Analysis (Oxford University Press, 2004) The New
Analysis of Teaching Material- NEW HEADWAY ADVANCED The material chosen for analysis is the New Headway Advanced Student’s Course Book published and released in 2004 and written by Liz Soars, John Soars. The New Headway claims to the best-selling series that combines the best of traditional methods with current teaching techniques. It is renowned and valued for a reliable methodology that works at every level.
Headway goes on to assert that no course offers more in terms of levels, components, and support.The long-awaited, totally new edition of the Advanced level of New Headway, provides a real challenge and stimulus for Advanced learners. (Oxford University Press, 2004) The New Headway Advanced Student’s Book is targeted for Advanced learners who are not at the stage of expanding their knowledge of English into the realms of social and cultural differences within the English speaking world.
The New Headway Advanced Student’s book is set out into 12 units of work. Each unit topic is titled in a way that it shows its relevance and relation to everyday life and scenarios.Starting off with “Our land is your land” and moving on to “Never lost for words” and so on.
However each unit does have specific aims of language that it is teaching the students such as its specific language focus for the unit, the vocabulary that is to be used, reading and listening activities, as well as a speaking component. And finishing off each unit with a “Last word” where they discuss a variety of things ranging from the differences in American and British Englishes, to how to sound more emotional with the choice of words used.In the case of Unit one for example, students are to read and listen to a conversation in American English and to turn it into British English making the necessary word substitutions.
At the end of each unit students are to do a writing exercise which ranges from writing a letter to writing a film or book review. In each instance, the student is required to choose the appropriate writing style and use the appropriate vocabulary.The New Headway Advanced Student’s Book (Soars 2004)is aimed at students who have a sound level of developed language skills and knowledge that which to further enhance their communication approximating as much as possible to a native speaker.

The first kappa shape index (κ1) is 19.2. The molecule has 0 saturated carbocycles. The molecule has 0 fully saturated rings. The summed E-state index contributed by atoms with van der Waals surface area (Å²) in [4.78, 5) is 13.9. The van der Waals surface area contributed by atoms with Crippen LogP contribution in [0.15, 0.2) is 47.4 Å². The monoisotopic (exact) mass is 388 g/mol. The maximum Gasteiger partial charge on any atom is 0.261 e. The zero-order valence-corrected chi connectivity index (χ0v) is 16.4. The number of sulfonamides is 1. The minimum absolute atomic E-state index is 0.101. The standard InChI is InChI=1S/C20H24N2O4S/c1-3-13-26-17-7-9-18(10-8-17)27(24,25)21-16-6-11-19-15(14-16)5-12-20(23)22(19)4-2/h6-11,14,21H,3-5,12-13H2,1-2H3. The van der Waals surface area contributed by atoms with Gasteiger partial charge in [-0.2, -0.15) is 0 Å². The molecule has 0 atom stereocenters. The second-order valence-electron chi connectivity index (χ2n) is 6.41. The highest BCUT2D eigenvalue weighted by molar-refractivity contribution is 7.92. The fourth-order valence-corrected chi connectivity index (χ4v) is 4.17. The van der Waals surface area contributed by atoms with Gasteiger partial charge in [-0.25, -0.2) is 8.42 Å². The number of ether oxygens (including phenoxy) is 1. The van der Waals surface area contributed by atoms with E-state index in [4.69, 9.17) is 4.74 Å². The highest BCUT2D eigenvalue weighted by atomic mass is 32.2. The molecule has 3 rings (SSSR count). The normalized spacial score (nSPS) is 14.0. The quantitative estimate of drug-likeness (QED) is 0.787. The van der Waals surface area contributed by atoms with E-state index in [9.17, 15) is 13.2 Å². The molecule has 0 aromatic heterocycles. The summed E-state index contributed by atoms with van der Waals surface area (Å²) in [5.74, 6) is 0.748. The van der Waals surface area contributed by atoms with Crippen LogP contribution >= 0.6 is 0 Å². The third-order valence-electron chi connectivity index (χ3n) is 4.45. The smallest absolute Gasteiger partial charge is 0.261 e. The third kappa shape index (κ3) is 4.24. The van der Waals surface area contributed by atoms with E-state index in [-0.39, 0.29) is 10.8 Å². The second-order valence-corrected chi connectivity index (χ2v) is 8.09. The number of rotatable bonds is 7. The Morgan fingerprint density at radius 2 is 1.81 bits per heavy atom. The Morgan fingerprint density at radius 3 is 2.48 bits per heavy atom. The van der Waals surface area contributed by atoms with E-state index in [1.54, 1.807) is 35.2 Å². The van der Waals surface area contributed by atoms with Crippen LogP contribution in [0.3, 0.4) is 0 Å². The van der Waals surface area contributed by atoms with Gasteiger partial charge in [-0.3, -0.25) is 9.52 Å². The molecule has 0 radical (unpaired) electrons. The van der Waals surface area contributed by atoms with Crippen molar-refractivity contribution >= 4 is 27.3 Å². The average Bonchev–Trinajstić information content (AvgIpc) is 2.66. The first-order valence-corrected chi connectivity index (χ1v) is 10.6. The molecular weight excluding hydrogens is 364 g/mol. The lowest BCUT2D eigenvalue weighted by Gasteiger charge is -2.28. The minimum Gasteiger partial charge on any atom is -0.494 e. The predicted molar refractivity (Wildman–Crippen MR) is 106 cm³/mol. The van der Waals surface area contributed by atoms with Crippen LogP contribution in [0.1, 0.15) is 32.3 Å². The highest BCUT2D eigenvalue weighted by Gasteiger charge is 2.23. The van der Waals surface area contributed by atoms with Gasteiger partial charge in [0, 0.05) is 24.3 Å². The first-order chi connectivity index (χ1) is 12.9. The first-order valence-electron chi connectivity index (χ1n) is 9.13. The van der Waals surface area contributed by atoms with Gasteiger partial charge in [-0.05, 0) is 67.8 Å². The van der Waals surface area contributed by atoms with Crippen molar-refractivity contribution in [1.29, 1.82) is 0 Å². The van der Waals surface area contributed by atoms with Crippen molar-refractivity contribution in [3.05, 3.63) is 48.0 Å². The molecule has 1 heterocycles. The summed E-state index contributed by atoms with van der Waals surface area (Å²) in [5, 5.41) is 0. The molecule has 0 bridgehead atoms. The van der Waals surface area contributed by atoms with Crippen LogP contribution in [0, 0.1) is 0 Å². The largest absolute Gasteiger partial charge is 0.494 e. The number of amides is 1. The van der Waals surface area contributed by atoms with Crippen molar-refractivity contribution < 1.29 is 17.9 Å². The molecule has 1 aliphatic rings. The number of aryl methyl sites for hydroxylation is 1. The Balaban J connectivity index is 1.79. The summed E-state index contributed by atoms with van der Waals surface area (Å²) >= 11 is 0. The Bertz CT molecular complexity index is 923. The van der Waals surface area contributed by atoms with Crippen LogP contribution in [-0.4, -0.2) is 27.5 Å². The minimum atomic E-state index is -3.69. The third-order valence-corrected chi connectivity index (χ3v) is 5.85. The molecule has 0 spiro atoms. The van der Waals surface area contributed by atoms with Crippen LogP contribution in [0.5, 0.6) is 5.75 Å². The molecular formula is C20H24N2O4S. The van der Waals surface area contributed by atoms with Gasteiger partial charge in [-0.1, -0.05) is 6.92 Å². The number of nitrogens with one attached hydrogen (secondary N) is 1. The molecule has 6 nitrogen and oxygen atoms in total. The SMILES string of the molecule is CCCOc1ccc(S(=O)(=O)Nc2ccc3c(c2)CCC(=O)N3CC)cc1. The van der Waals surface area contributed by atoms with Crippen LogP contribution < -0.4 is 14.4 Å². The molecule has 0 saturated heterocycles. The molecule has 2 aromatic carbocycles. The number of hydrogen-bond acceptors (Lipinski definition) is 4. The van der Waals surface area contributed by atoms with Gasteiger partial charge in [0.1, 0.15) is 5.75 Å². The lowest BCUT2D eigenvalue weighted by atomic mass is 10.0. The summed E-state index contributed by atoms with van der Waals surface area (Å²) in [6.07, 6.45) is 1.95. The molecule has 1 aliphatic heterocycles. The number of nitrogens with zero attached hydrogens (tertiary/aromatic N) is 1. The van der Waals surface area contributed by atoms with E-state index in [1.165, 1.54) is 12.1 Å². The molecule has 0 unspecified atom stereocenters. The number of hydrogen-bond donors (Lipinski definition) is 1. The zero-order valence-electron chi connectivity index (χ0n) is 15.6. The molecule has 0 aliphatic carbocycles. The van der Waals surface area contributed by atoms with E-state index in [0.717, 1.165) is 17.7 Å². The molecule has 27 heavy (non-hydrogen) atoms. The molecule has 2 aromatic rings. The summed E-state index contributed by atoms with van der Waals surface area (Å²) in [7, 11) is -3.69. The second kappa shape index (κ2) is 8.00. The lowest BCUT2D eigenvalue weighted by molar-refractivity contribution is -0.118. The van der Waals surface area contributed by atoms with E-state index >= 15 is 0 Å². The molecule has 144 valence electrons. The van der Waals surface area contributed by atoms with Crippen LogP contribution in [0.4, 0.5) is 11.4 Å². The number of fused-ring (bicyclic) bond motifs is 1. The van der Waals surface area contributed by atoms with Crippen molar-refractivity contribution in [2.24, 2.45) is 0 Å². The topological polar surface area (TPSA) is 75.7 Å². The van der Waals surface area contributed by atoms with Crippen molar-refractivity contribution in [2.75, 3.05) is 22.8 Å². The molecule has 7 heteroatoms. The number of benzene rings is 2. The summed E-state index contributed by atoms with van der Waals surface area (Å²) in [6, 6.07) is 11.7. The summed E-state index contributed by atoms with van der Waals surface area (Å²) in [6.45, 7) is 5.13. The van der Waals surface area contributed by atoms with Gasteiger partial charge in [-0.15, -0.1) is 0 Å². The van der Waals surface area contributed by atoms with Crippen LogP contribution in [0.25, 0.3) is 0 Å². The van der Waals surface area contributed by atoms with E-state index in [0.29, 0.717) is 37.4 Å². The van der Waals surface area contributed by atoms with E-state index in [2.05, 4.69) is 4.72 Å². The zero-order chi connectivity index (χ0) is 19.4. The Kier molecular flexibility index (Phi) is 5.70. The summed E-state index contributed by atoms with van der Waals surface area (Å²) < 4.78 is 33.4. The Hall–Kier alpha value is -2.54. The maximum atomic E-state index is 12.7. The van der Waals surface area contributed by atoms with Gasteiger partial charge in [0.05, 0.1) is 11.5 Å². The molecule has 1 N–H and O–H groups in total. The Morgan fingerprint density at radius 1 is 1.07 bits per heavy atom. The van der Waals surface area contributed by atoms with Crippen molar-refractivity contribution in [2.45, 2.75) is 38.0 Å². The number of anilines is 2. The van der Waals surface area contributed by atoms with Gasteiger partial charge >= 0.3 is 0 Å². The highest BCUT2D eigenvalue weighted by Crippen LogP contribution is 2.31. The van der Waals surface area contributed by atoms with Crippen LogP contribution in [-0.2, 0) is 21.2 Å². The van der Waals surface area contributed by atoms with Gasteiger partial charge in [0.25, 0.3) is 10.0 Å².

For this reason Soars has created a work book that incorporates real life and cultural specific units that have a particular angle towards American culture. Throughout the work book there is an emphasis towards group work, specifically working in pairs. This seems to be an ideal method for students to learn, interact and practice their language.Long & Porter argue in favour of group work stating that “In all probability, one of the main reasons for low achievement by many classroom SL learners is simply that they do not have enough time to practice the new language. This is especially serious in large EFL classes in which students need to develop aural-oral skills, but it is also relevant to the ESL context.
” (Long & Porter, 1985, p208) So through group work, Headway gives students plenty of reading and comprehension to work through. Headway is atoll primarily suited for adult learners.Because of the different tasks that are put forward through the book, the individual works independently and uses his or her initiative to go through the exercises. Ozman found that “A study by psychologist David Kolb on the question “How adults learn? ” shows that when the adults undertake to learn something through their own initiative, they start with a concrete experience. Then they make observations about the experience, reflect on it and diagnose what new knowledge or skill they need to acquire in order to perform more effectively.Then, with the help of material and human resources, they formulate abstract concepts and generalizations which they deduce what to do next. Finally, they test their concepts and generalizations in new situations, which refers to the new experiences.